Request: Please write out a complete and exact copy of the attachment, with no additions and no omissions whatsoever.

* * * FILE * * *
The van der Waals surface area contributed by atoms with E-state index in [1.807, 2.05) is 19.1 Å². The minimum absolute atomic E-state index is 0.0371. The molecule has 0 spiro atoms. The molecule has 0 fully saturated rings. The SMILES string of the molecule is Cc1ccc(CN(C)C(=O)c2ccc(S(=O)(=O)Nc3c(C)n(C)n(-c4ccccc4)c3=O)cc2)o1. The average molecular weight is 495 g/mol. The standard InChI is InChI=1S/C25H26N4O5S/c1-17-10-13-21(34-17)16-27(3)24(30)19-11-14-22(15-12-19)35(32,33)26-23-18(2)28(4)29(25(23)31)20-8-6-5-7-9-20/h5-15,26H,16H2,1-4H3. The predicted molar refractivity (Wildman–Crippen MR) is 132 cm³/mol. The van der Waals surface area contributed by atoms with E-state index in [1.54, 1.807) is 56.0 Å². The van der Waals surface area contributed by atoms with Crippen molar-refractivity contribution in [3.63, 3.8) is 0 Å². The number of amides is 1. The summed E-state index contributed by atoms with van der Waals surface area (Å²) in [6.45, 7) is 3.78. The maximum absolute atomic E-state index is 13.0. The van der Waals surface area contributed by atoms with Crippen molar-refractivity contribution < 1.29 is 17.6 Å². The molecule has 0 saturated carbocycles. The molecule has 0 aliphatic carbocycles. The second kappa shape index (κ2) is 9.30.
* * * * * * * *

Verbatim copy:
The van der Waals surface area contributed by atoms with E-state index in [1.807, 2.05) is 19.1 Å². The minimum absolute atomic E-state index is 0.0371. The molecule has 0 spiro atoms. The molecule has 0 fully saturated rings. The SMILES string of the molecule is Cc1ccc(CN(C)C(=O)c2ccc(S(=O)(=O)Nc3c(C)n(C)n(-c4ccccc4)c3=O)cc2)o1. The average molecular weight is 495 g/mol. The standard InChI is InChI=1S/C25H26N4O5S/c1-17-10-13-21(34-17)16-27(3)24(30)19-11-14-22(15-12-19)35(32,33)26-23-18(2)28(4)29(25(23)31)20-8-6-5-7-9-20/h5-15,26H,16H2,1-4H3. The predicted molar refractivity (Wildman–Crippen MR) is 132 cm³/mol. The van der Waals surface area contributed by atoms with E-state index in [1.54, 1.807) is 56.0 Å². The van der Waals surface area contributed by atoms with Crippen molar-refractivity contribution in [3.63, 3.8) is 0 Å². The number of amides is 1. The summed E-state index contributed by atoms with van der Waals surface area (Å²) in [6.45, 7) is 3.78. The maximum absolute atomic E-state index is 13.0. The van der Waals surface area contributed by atoms with Crippen molar-refractivity contribution < 1.29 is 17.6 Å². The molecule has 0 saturated carbocycles. The molecule has 0 aliphatic carbocycles. The second kappa shape index (κ2) is 9.30.